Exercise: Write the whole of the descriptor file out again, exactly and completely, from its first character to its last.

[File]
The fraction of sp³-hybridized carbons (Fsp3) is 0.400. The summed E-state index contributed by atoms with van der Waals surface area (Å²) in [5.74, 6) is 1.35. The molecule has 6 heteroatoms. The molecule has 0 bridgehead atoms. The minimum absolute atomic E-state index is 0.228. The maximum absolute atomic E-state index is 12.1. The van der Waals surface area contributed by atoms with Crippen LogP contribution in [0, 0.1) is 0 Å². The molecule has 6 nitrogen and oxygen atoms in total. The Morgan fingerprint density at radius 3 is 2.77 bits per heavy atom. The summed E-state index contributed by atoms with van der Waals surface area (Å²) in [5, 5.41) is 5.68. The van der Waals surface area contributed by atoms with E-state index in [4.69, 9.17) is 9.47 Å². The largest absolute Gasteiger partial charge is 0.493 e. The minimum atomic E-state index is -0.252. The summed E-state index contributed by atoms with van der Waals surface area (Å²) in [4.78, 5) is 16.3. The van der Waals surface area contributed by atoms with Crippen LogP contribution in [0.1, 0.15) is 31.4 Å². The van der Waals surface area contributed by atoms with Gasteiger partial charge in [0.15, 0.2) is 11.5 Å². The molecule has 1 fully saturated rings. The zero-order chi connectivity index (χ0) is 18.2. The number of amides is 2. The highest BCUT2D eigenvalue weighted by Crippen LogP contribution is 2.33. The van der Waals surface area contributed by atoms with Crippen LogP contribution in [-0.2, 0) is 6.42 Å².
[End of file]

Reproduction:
The fraction of sp³-hybridized carbons (Fsp3) is 0.400. The summed E-state index contributed by atoms with van der Waals surface area (Å²) in [5.74, 6) is 1.35. The molecule has 6 heteroatoms. The molecule has 0 bridgehead atoms. The minimum absolute atomic E-state index is 0.228. The maximum absolute atomic E-state index is 12.1. The van der Waals surface area contributed by atoms with Crippen LogP contribution in [0, 0.1) is 0 Å². The molecule has 6 nitrogen and oxygen atoms in total. The Morgan fingerprint density at radius 3 is 2.77 bits per heavy atom. The summed E-state index contributed by atoms with van der Waals surface area (Å²) in [5, 5.41) is 5.68. The van der Waals surface area contributed by atoms with E-state index in [4.69, 9.17) is 9.47 Å². The largest absolute Gasteiger partial charge is 0.493 e. The minimum atomic E-state index is -0.252. The summed E-state index contributed by atoms with van der Waals surface area (Å²) in [4.78, 5) is 16.3. The van der Waals surface area contributed by atoms with Crippen LogP contribution in [0.1, 0.15) is 31.4 Å². The van der Waals surface area contributed by atoms with Gasteiger partial charge in [0.15, 0.2) is 11.5 Å². The molecule has 1 fully saturated rings. The zero-order chi connectivity index (χ0) is 18.2. The number of amides is 2. The highest BCUT2D eigenvalue weighted by Crippen LogP contribution is 2.33. The van der Waals surface area contributed by atoms with Crippen LogP contribution in [-0.2, 0) is 6.42 Å².